Koos Malan – Paul Hoffman | 19 March 2019 Koos Malan and Paul Hoffman revisit the majority and minority opinions in “Glenister III”
The Concourt contribution to sacrificing the rule of law on the altar of transformationism
Helen Suzman Foundation v President of the RSA; Glenister v President of the RSA 2015 (1) BCLR 1 (CC)
The South African public is constantly bombarded with revelation after revelation concerning the deep-seated and wide-ranging grand corruption in our affairs of state and the public administration, ably abetted by the private sector. These revelations are now accumulating, to what effect remains to be seen, in the records of the various commissions of inquiry and investigation panels – Zondo, Nugent, Mokgoro, Mpati, and Mufamadi.They explore the ingredients of the toxic mix of corruption that have become the most distinctive characteristic of the South African state under the government of the tripartite alliance led by the African National Congress.
However, the deeply corrupt condition of the South African state is nothing new. It has come a long way. Evidence demonstrating the descent of the country to “the heart of darkness” has also long been available – evidence that, correctly considered and applied, could have helped this corruption-battered country to have tackled the corrupt in all sectors a long time ago. This evidence was available at least as far back as 2014 when the Constitutional Court gave judgment in in Helen Suzman Foundation v President of the RSA; Glenister v President of the RSA 2015 (1) BCLR 1 (CC), generally known as Glenister III.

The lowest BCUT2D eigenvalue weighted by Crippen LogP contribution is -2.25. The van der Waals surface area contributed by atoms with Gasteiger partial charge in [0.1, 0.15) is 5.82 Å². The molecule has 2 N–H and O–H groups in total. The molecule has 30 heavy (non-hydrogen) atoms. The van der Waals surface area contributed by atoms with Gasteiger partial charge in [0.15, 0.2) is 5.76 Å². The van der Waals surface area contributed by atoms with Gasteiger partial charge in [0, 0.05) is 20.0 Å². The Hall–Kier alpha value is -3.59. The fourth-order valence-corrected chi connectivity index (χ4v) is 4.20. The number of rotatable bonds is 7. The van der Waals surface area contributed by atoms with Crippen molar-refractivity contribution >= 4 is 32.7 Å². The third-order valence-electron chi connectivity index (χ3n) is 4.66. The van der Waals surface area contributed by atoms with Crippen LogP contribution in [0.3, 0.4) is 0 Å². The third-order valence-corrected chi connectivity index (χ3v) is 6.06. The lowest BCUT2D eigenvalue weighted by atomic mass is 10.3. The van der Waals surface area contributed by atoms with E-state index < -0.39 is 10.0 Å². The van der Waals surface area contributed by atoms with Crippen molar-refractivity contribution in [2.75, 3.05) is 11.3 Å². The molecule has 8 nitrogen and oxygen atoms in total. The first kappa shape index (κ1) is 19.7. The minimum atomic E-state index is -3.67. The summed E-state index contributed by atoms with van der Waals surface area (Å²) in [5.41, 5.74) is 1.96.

Unfortunately, the Constitutional Court, the final protector of our rights and the august guard against corruption was affronted by (the majority) and/or unmoved by (the minority) this evidence. It the eyes of the majorly of the justices of the Court the evidence was irrelevant, vexatious and scandalous. Therefore it was ruled inadmissible. Moreover, the majority was so indignant about the attempt to present this evidence on the deep-seated corruption that it punished the party who sought to tender this evidence with an unpleasant and extraordinary adverse costs order. There was no basis in law for the majority of the Court to have done so.
On the contrary, having ruled in the way it did, the Court was in dereliction of its judicial responsibilities and has let down those it is meant to serve – the South African public. Now that we are inundated by all the confirmatory evidence of large scale corruption, the dismissive approach of the majority of the justices of the Constitutional Court in Glenister III in which it indignantly refused to receive evidence of the same kind needs to be revisited urgently with a view to correcting the stance taken. When a former deputy minister of finance credibly reveals under oath that he could not trust the police, the prosecutors and the intelligence services to protect him when his life was under threat, it is time to take stock. The most pertinent questions to answer are:
Why did the Constitutional Court so furiously elect to turn a blind eye to the so-called scandalous evidence back in 2014 – evidence of the same kind that is now the daily staple of the commissions and the panels?; What were the real reasons for the Court’s reasoning – the real reasons which were never revealed in its heated judgment. Most importantly, does the Court now have the impartiality, integrity and independence to recognise its error and correct it?